The Competitiveness of Capital-Goods Industries in Developing Countries

Barend A. de Vries


In the past two decades developing countries have invested an
increasing proportion of their resources in new industries and the
infrastructure needed to support them. Many of the new industries have
been light, simple and con¬sumer-oriented. But a significant number of
LDC's, mostly the larger or richer ones, have established heavy, more
complex capital-goods industries. Both sectors of industry have been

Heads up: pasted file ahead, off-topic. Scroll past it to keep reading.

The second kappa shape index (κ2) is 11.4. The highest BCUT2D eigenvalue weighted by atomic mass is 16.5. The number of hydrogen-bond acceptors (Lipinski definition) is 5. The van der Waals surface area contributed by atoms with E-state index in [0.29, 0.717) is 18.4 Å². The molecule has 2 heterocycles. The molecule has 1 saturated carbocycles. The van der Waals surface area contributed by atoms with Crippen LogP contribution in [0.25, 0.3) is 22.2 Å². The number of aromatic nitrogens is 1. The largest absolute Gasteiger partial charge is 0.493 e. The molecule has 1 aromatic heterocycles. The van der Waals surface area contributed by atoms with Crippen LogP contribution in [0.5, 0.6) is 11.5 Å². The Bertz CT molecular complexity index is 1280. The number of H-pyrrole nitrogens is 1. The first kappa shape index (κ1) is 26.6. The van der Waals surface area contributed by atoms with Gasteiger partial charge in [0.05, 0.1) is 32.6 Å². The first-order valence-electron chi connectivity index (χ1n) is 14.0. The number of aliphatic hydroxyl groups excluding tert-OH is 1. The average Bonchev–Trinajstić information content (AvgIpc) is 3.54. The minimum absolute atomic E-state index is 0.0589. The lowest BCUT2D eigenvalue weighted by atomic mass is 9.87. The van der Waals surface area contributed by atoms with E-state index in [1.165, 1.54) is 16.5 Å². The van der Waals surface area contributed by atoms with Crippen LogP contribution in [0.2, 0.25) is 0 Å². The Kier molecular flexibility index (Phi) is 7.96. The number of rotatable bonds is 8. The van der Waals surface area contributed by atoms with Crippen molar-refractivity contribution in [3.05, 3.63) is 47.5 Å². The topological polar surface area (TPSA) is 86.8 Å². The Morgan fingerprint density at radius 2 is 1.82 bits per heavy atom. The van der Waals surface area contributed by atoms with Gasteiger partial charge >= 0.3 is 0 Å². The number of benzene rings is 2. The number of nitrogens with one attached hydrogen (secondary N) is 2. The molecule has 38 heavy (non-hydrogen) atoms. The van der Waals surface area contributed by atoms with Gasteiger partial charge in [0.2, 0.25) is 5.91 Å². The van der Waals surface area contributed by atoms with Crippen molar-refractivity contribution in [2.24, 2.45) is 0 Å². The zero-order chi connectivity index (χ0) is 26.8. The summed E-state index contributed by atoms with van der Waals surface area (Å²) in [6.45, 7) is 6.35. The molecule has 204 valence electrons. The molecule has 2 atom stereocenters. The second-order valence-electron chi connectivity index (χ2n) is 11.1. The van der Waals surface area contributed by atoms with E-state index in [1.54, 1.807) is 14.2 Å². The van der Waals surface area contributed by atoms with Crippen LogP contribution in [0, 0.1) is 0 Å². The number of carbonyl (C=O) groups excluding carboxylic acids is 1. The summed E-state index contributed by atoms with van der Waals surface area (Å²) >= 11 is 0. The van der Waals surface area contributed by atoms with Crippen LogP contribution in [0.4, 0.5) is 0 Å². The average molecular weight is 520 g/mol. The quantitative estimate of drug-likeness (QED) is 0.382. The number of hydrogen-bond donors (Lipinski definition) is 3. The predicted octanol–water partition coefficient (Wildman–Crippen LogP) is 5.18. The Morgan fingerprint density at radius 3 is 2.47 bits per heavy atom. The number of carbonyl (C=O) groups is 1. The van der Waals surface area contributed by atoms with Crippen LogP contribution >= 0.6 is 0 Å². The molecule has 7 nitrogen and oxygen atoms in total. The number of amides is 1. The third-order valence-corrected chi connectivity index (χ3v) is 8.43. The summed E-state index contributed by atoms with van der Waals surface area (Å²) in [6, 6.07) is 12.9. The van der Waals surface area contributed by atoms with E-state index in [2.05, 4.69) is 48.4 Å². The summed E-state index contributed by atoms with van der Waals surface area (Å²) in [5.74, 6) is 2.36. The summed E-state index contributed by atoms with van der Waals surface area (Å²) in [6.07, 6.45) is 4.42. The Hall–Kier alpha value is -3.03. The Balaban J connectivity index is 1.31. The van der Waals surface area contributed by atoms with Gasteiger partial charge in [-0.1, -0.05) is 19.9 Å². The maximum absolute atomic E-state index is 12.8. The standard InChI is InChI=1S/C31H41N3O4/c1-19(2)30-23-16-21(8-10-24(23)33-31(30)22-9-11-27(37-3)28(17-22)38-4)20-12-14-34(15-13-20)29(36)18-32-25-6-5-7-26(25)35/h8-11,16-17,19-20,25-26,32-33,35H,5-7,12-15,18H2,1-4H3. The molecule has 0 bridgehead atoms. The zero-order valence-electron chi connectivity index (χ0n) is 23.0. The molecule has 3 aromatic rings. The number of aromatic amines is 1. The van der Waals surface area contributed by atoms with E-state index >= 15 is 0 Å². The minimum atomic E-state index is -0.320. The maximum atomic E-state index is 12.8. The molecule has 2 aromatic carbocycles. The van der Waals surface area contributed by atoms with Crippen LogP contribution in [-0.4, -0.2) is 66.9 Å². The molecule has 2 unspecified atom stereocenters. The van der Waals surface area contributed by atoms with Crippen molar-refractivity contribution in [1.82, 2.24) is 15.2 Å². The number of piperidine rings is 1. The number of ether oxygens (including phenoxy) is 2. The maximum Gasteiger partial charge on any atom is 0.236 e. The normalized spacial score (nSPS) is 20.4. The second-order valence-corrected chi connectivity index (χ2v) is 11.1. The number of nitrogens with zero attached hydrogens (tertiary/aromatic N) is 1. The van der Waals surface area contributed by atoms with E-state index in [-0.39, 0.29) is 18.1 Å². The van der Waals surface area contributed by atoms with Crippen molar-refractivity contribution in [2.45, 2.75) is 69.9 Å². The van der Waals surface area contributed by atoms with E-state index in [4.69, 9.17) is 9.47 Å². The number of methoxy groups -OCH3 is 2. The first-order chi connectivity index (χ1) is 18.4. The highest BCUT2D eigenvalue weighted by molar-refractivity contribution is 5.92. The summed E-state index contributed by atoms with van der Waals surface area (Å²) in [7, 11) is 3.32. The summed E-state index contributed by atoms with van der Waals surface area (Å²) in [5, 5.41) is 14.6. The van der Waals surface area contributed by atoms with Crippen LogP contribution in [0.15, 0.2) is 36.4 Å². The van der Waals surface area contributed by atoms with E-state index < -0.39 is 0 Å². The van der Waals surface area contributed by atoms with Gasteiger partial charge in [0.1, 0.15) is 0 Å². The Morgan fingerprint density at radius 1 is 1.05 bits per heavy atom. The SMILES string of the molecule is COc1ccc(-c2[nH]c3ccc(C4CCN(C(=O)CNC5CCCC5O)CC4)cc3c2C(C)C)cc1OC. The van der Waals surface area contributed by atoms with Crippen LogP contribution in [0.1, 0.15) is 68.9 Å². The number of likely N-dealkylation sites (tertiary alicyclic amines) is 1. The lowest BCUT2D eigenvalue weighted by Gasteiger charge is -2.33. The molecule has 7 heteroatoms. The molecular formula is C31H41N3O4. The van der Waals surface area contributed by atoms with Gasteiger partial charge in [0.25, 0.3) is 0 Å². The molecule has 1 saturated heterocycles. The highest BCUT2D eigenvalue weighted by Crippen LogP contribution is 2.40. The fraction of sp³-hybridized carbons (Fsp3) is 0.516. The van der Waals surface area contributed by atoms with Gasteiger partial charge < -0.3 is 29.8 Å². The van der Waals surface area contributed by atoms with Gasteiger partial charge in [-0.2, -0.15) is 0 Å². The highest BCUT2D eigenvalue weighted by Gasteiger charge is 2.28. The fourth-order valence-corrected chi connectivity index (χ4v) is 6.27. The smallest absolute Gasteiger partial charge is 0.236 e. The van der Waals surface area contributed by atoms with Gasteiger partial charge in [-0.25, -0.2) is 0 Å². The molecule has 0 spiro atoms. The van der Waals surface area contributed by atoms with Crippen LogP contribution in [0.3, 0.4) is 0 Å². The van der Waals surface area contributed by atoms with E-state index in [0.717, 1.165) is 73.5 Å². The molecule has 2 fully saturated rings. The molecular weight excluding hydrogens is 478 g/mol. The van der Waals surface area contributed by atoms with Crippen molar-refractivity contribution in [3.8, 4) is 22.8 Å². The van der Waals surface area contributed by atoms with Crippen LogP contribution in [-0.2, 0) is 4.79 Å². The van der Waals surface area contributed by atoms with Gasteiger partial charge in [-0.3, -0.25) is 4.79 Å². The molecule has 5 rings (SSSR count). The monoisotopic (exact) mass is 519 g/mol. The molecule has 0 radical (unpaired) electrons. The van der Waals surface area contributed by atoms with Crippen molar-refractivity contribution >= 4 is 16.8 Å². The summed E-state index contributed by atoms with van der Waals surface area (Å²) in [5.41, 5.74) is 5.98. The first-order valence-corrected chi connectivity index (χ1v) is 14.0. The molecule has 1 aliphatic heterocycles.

largely domestic-oriented, although there are some LDC's which have
succeeded in sharply increasing their industrial exports, mostly of
light and simple products. The absence of export success may, in itself,
cast a doubt on the effici¬ency and competitiveness of the new
industries. The question has been raised in several quarters whether, in
fact, the resources spent on industrialization have been well spent or
whether the LDC's could have achieved more growth—in domestic product or
export earnings—by a different design of industrialization or by more
emphasis on other sectors. These questions are of special relevance for
the newly-established capital-goods industries, because:

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